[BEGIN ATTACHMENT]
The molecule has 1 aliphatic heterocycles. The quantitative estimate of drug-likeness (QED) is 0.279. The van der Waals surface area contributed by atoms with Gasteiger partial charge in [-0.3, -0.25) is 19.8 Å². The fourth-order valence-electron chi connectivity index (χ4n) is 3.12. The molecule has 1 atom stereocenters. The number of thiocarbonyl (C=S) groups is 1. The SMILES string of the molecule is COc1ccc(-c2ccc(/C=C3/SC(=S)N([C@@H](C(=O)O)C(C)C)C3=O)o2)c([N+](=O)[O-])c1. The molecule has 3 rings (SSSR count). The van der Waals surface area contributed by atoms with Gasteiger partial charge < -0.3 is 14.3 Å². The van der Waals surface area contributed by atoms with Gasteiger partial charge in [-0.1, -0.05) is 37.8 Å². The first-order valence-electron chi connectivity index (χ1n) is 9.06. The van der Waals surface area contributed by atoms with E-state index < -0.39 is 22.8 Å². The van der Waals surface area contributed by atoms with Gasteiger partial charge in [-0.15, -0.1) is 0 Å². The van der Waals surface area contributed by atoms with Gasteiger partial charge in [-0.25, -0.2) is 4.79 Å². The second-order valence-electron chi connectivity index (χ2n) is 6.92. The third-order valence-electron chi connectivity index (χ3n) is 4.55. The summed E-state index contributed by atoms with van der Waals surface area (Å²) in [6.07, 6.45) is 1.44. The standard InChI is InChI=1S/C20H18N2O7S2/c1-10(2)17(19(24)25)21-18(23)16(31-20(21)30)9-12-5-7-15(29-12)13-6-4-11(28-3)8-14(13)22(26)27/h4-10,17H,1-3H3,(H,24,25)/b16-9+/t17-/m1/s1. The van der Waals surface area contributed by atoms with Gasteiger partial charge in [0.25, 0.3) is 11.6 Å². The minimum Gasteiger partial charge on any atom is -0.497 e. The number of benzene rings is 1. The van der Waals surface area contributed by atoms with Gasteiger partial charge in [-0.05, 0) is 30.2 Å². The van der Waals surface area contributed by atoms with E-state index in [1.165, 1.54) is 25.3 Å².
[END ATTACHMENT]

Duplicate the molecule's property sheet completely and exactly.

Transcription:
The molecule has 1 aliphatic heterocycles. The quantitative estimate of drug-likeness (QED) is 0.279. The van der Waals surface area contributed by atoms with Gasteiger partial charge in [-0.3, -0.25) is 19.8 Å². The fourth-order valence-electron chi connectivity index (χ4n) is 3.12. The molecule has 1 atom stereocenters. The number of thiocarbonyl (C=S) groups is 1. The SMILES string of the molecule is COc1ccc(-c2ccc(/C=C3/SC(=S)N([C@@H](C(=O)O)C(C)C)C3=O)o2)c([N+](=O)[O-])c1. The molecule has 3 rings (SSSR count). The van der Waals surface area contributed by atoms with Gasteiger partial charge < -0.3 is 14.3 Å². The van der Waals surface area contributed by atoms with Gasteiger partial charge in [-0.1, -0.05) is 37.8 Å². The first-order valence-electron chi connectivity index (χ1n) is 9.06. The van der Waals surface area contributed by atoms with E-state index < -0.39 is 22.8 Å². The van der Waals surface area contributed by atoms with Gasteiger partial charge in [-0.15, -0.1) is 0 Å². The van der Waals surface area contributed by atoms with Gasteiger partial charge in [-0.25, -0.2) is 4.79 Å². The second-order valence-electron chi connectivity index (χ2n) is 6.92. The third-order valence-electron chi connectivity index (χ3n) is 4.55. The summed E-state index contributed by atoms with van der Waals surface area (Å²) in [6.07, 6.45) is 1.44. The standard InChI is InChI=1S/C20H18N2O7S2/c1-10(2)17(19(24)25)21-18(23)16(31-20(21)30)9-12-5-7-15(29-12)13-6-4-11(28-3)8-14(13)22(26)27/h4-10,17H,1-3H3,(H,24,25)/b16-9+/t17-/m1/s1. The van der Waals surface area contributed by atoms with Gasteiger partial charge in [0.25, 0.3) is 11.6 Å². The minimum Gasteiger partial charge on any atom is -0.497 e. The number of benzene rings is 1. The van der Waals surface area contributed by atoms with Gasteiger partial charge in [-0.05, 0) is 30.2 Å². The van der Waals surface area contributed by atoms with E-state index in [1.165, 1.54) is 25.3 Å².